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The Politics of Counsel in England and Scotland, 1286-1707$
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Jacqueline Rose

Print publication date: 2016

Print ISBN-13: 9780197266038

Published to University Press Scholarship Online: May 2017

DOI: 10.5871/bacad/9780197266038.001.0001

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date: 21 September 2017

‘Perverst counsale’? Rebellion, Satire and the Politics of Advice in Fifteenth-Century Scotland

‘Perverst counsale’? Rebellion, Satire and the Politics of Advice in Fifteenth-Century Scotland

Chapter:
(p.117) 6 ‘Perverst counsale’? Rebellion, Satire and the Politics of Advice in Fifteenth-Century Scotland*
Source:
The Politics of Counsel in England and Scotland, 1286-1707
Author(s):

Claire Hawes

Publisher:
British Academy
DOI:10.5871/bacad/9780197266038.003.0006

James III has been viewed as a king who was difficult to advise. His political difficulties, which included two magnate rebellions, have usually been explained in terms of his personality. If his legal reforms are given fuller consideration, however, a somewhat different picture emerges. From the troubled milieu of the 1470s emerged a piece of political satire, disguised as conventional advice. This poem, known as ‘The Harp’, employed tropes from the mirrors for princes then circulating within Scotland to critique the king’s policies and satirise his misadventures. It found a new resonance in 1489, after James III was killed in battle by a rebel army led by his son. This chapter argues that James III’s reforms were an important contributory factor to the resistance against him, and that the tropes of advice literature were familiar enough by the 1470s that they could be subverted in order to entertain the rebels.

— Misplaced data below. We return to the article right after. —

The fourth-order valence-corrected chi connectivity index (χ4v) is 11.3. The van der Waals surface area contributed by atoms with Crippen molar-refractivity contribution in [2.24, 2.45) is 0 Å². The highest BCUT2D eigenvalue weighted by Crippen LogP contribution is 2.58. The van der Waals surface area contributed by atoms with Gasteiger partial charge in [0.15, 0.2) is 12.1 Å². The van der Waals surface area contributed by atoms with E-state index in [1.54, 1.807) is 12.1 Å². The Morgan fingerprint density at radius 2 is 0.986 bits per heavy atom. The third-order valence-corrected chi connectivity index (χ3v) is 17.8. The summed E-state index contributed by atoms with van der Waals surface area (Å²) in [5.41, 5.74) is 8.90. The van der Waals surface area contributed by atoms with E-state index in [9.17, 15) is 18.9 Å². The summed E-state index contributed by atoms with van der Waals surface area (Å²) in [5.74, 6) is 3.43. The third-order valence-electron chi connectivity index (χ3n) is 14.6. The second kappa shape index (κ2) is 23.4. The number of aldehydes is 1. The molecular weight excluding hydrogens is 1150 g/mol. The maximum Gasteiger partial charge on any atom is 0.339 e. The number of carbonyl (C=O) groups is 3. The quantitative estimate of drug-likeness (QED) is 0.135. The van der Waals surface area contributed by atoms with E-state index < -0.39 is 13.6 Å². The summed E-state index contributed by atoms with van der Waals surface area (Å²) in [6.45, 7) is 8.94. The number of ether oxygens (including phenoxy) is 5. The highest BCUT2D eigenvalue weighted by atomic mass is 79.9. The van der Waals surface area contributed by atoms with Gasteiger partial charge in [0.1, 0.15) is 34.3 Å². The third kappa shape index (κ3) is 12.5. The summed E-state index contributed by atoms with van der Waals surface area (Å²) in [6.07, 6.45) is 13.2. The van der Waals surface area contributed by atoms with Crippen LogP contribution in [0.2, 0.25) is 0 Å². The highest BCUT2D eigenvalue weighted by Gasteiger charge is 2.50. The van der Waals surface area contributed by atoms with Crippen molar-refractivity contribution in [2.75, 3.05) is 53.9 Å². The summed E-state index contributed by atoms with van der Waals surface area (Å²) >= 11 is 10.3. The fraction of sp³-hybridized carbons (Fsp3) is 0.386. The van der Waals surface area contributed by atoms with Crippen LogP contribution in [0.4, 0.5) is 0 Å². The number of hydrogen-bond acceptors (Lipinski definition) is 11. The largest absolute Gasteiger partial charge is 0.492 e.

Keywords:   politics, governance, counsel, advice, Scotland, medieval, poetry, rebellion, satire, fifteenth century

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